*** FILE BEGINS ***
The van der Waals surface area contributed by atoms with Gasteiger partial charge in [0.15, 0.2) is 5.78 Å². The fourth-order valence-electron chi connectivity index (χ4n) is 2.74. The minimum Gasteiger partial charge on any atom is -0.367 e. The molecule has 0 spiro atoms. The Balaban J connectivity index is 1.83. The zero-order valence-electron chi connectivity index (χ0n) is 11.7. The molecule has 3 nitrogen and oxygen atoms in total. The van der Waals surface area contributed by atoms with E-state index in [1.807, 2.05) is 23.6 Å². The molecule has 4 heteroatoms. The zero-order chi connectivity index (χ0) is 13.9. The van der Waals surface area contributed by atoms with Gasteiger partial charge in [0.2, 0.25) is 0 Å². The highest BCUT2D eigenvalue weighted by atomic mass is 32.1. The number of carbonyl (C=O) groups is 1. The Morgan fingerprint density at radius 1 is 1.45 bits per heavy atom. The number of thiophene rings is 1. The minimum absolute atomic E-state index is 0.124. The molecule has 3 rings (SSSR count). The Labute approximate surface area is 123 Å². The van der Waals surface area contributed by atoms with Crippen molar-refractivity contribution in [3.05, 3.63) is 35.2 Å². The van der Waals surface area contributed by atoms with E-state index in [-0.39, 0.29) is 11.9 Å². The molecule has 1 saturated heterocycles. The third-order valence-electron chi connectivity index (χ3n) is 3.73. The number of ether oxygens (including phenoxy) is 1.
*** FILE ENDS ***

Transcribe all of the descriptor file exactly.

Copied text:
The van der Waals surface area contributed by atoms with Gasteiger partial charge in [0.15, 0.2) is 5.78 Å². The fourth-order valence-electron chi connectivity index (χ4n) is 2.74. The minimum Gasteiger partial charge on any atom is -0.367 e. The molecule has 0 spiro atoms. The Balaban J connectivity index is 1.83. The zero-order valence-electron chi connectivity index (χ0n) is 11.7. The molecule has 3 nitrogen and oxygen atoms in total. The van der Waals surface area contributed by atoms with E-state index in [1.807, 2.05) is 23.6 Å². The molecule has 4 heteroatoms. The zero-order chi connectivity index (χ0) is 13.9. The van der Waals surface area contributed by atoms with Gasteiger partial charge in [0.2, 0.25) is 0 Å². The highest BCUT2D eigenvalue weighted by atomic mass is 32.1. The number of carbonyl (C=O) groups is 1. The Morgan fingerprint density at radius 1 is 1.45 bits per heavy atom. The number of thiophene rings is 1. The minimum absolute atomic E-state index is 0.124. The molecule has 3 rings (SSSR count). The Labute approximate surface area is 123 Å². The van der Waals surface area contributed by atoms with Crippen molar-refractivity contribution in [3.05, 3.63) is 35.2 Å². The van der Waals surface area contributed by atoms with E-state index in [-0.39, 0.29) is 11.9 Å². The molecule has 1 saturated heterocycles. The third-order valence-electron chi connectivity index (χ3n) is 3.73. The number of ether oxygens (including phenoxy) is 1.